Well-being is consistently described as a multidimensional concept that takes into account the whole person and integrates mind and body. Among other benefits, those with a high level of well-being perform better and are more productive at work. COVID-19 drove home the fact that companies are nothing without the well-being of their employees. Employers around the world are now amplifying efforts to make employee well-being a priority and embracing holistic programs aimed at fostering a culture of well-being.
The goal of ergonomics is to optimize well-being and overall system performance. Many practitioners, however, find themselves focused on micro level problems and unable to affect necessary change at the system level to broadly impact employee well-being. One does not have to look farther than office ergonomics assessments for an example. Commonly the practitioner is brought in to validate and solve the individual workstation problem but not to support change that addresses the root cause(s), which may include addressing psychological job demands, workload management and the absence of a process for providing appropriate and safe workstation design for all. To move from reactive technical specialists at the workstation level to proactive facilitators of system wide change, we need to take ergonomics into the broader context.
The globally recognized WELL Building Standard is emerging as an opportunity to collaborate with stakeholders at a macro level to enhance employee well-being. Launched in 2014 by the International WELL Building Institute (IWBI), WELL was the first rating system that focused solely on human health and well-being in the built environment. Until this standard came along, strategies to enhance human sustainability have played a relatively small role in the evolution of building standards.
WELL is an evidence-based tool for measuring, certifying and monitoring the performance of building features that impact health and well-being. WELL takes a holistic approach founded on a framework of design interventions, operational protocols and policies. Just over one hundred building features are categorized into ten core Concepts: Air, Water, Nourishment, Light, Movement, Thermal, Sound, Materials, Mind and Community. Each feature is designated a Precondition or Optimization. Preconditions are the fundamental components of a WELL certified space and are mandatory regardless of the type of project. All ten Concepts include Preconditions. Optimizations are optional strategies that can be pursued on the road to one of four levels of certification. Beta features are Optimizations that introduce new, emerging or yet-to-be-addressed strategies in the name of continuous improvement and refinement.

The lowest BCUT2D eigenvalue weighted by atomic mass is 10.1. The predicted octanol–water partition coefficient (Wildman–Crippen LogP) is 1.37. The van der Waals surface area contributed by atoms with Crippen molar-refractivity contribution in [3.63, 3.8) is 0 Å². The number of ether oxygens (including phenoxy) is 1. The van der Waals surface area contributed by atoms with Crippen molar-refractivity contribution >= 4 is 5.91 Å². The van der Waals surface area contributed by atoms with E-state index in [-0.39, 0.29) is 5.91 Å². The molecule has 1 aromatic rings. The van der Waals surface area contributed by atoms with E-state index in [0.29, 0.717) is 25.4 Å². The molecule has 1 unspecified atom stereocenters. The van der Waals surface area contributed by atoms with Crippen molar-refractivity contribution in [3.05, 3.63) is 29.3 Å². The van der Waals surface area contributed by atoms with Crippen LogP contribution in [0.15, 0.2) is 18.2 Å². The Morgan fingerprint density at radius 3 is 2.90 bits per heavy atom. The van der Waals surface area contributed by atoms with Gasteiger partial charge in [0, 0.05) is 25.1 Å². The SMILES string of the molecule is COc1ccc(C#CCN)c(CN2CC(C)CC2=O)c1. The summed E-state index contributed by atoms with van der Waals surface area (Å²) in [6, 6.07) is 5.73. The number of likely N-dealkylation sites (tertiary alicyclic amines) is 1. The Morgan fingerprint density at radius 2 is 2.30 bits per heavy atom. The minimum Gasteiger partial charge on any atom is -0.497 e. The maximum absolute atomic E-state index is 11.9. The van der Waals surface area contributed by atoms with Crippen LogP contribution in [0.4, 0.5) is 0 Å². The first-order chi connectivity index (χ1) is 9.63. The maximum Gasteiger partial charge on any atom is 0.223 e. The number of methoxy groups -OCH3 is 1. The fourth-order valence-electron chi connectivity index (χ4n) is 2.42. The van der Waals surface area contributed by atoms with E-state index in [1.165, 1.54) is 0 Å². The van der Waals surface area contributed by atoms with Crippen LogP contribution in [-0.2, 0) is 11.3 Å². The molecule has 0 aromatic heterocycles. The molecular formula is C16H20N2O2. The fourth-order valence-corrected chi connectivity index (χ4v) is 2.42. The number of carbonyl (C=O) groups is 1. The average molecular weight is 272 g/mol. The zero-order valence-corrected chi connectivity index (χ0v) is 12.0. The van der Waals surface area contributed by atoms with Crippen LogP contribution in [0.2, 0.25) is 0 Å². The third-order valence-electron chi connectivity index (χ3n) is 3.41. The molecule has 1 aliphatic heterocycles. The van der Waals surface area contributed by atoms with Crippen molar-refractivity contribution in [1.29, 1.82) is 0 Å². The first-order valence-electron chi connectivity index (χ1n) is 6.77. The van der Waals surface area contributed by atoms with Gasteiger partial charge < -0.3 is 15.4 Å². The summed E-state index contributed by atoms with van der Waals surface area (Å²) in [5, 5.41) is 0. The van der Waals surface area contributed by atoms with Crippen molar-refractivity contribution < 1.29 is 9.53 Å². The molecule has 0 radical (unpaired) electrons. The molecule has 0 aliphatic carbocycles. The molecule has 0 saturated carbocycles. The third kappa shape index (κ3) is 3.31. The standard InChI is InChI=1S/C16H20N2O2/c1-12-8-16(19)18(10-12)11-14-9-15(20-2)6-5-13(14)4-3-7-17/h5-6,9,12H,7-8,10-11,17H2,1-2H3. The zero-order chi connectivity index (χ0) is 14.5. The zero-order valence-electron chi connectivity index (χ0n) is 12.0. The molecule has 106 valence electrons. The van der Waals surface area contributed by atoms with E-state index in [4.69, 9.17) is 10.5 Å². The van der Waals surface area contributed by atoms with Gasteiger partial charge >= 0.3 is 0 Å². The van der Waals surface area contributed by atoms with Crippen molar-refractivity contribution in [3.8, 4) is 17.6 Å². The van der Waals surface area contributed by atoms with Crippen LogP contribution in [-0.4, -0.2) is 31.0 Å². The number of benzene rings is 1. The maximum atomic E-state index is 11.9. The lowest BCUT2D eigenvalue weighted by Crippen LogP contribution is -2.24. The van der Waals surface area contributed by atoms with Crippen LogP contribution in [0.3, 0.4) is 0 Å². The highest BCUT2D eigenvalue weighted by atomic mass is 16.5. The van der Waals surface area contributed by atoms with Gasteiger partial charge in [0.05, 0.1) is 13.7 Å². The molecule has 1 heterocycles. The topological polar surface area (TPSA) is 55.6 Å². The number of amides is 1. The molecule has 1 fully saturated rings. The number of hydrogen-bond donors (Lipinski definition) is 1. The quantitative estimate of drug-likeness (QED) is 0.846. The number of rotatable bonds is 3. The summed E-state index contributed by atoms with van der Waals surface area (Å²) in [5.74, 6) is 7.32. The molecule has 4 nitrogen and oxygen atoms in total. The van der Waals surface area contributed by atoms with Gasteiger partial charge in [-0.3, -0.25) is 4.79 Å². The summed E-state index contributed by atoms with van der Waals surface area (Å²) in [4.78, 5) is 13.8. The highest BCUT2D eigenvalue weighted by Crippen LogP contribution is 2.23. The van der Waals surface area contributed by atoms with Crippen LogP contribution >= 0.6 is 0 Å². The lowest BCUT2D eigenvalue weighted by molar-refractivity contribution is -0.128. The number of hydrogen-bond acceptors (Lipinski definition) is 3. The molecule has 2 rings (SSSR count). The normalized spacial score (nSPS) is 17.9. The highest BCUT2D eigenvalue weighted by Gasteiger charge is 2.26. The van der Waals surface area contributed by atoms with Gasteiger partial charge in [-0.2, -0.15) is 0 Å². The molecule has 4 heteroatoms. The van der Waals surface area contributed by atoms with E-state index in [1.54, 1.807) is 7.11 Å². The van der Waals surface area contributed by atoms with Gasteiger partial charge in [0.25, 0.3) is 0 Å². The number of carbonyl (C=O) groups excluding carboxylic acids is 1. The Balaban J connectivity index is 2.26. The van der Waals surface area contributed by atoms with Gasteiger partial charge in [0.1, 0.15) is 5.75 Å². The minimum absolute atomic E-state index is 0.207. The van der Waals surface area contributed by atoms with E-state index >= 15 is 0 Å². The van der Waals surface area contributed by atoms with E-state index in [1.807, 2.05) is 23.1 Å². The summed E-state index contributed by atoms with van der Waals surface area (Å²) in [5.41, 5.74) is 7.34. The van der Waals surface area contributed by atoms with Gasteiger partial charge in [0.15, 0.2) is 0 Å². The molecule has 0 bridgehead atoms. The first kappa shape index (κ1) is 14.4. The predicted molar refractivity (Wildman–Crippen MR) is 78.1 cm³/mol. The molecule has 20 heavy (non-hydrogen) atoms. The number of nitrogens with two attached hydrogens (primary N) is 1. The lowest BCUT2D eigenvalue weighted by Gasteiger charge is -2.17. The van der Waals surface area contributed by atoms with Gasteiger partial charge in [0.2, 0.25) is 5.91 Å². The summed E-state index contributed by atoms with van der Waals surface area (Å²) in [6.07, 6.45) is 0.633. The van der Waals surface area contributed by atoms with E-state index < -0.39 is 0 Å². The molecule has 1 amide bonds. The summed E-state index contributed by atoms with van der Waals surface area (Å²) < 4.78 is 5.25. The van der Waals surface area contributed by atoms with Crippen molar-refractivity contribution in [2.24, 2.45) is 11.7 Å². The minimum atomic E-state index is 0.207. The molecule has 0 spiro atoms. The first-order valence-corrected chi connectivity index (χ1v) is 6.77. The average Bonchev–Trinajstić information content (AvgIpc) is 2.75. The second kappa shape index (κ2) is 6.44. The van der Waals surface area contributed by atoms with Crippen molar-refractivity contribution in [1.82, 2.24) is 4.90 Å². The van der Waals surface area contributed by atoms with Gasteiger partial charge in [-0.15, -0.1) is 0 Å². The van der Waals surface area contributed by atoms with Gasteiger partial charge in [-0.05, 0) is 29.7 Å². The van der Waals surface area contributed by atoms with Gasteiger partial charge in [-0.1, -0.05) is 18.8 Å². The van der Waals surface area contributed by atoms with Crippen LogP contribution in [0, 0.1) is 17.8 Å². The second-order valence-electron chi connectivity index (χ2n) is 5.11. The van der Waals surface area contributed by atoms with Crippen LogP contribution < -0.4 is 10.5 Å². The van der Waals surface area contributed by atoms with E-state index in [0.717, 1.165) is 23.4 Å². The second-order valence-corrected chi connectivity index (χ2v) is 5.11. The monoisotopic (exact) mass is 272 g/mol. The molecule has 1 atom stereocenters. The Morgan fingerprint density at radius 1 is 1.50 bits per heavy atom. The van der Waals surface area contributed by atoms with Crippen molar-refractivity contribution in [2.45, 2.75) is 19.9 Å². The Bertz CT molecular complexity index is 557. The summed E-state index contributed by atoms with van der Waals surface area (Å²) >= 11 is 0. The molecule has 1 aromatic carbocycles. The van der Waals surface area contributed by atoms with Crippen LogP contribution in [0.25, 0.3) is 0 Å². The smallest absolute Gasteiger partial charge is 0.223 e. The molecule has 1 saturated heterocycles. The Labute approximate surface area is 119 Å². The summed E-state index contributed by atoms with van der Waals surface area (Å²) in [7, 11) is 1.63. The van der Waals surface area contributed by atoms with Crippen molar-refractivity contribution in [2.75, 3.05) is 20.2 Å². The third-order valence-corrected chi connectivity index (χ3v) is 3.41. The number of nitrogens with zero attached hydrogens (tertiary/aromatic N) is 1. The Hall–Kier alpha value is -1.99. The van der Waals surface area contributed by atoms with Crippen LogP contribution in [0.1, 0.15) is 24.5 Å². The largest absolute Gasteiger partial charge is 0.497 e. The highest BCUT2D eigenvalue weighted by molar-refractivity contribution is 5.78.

Workstation level ergonomics is addressed in two features in the Movement Concept. Feature V02 Ergonomic Workstation Design is a Precondition that requires the provision of ergonomic workstation furnishings and education on what, why and how to make adjustments. Feature V07 Active Furnishings is an Optimization that requires the provision of active workstations to encourage movement.
A progressive development towards integrating macro level ergonomics into WELL was the addition of a beta feature for ergonomics programming to the Movement Concept. IWBI worked with the Movement Concept Advisory – several members of which are ergonomists – to develop this feature. Feature V11β Ergonomics Programming requires projects to work with a certified ergonomist to implement comprehensive programming, commit to on-going improvements to ergonomic design and provide ergonomic support for remote workers. This feature also calls for incorporation of ergonomics into the project’s overall health-oriented mission statement documented in feature CO2 Integrative Design, a Precondition in the Community Concept. Improvements to V11β and evolution from beta to the larger WELL v2 feature library will depend on the feedback received from projects that implement comprehensive ergonomics programming on the path to certification. Awareness and use of this feature are critical to its growth and evolution as a macro level intervention to enhance well-being. If V11β is not pursued by projects, it could disappear.
I see WELL as a catalyst for ergonomics practitioners to influence change at the macro level and help move the needle on well-being in the workplace. To engage in this process:
Lucy Hart, MSc, CCPE, WELL AP is the Director, Workplace Ergonomics and Well-being for ergoCentric. She engages influencers and decision-makers to understand the relationship between ergonomics, well-being and the built environment, provides strategic guidance and technical leadership throughout the furniture life cycle and actively contributes to standards development. Lucy chairs both the CSA Z412 Office Ergonomics Technical Committee and BIFMA Ergonomics Subcommittee. She is also a Member of the WELL Movement Concept Advisory and the IWH Educationally Influential Ergonomist Network.